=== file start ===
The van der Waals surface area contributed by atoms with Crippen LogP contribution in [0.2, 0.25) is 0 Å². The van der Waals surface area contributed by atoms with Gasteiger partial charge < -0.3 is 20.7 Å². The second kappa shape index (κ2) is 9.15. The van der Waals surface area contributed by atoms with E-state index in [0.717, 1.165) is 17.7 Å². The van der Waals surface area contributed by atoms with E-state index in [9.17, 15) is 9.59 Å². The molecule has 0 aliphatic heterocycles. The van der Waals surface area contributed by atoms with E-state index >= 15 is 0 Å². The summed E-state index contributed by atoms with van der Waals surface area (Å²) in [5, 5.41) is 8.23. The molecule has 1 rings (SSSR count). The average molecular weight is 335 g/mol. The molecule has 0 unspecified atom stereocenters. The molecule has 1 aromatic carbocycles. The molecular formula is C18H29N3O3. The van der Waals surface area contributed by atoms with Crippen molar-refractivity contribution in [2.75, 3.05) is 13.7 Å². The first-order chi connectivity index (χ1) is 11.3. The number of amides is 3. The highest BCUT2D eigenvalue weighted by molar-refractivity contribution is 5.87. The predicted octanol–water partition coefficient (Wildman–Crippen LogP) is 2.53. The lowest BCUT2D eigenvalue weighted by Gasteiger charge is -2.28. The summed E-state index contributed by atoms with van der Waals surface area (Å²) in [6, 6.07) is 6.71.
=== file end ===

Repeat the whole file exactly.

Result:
The van der Waals surface area contributed by atoms with Crippen LogP contribution in [0.2, 0.25) is 0 Å². The van der Waals surface area contributed by atoms with Gasteiger partial charge < -0.3 is 20.7 Å². The second kappa shape index (κ2) is 9.15. The van der Waals surface area contributed by atoms with E-state index in [0.717, 1.165) is 17.7 Å². The van der Waals surface area contributed by atoms with E-state index in [9.17, 15) is 9.59 Å². The molecule has 0 aliphatic heterocycles. The van der Waals surface area contributed by atoms with E-state index >= 15 is 0 Å². The summed E-state index contributed by atoms with van der Waals surface area (Å²) in [5, 5.41) is 8.23. The molecule has 1 rings (SSSR count). The average molecular weight is 335 g/mol. The molecule has 0 unspecified atom stereocenters. The molecule has 1 aromatic carbocycles. The molecular formula is C18H29N3O3. The van der Waals surface area contributed by atoms with Crippen molar-refractivity contribution in [2.75, 3.05) is 13.7 Å². The first-order chi connectivity index (χ1) is 11.3. The number of amides is 3. The highest BCUT2D eigenvalue weighted by molar-refractivity contribution is 5.87. The predicted octanol–water partition coefficient (Wildman–Crippen LogP) is 2.53. The lowest BCUT2D eigenvalue weighted by Gasteiger charge is -2.28. The summed E-state index contributed by atoms with van der Waals surface area (Å²) in [6, 6.07) is 6.71.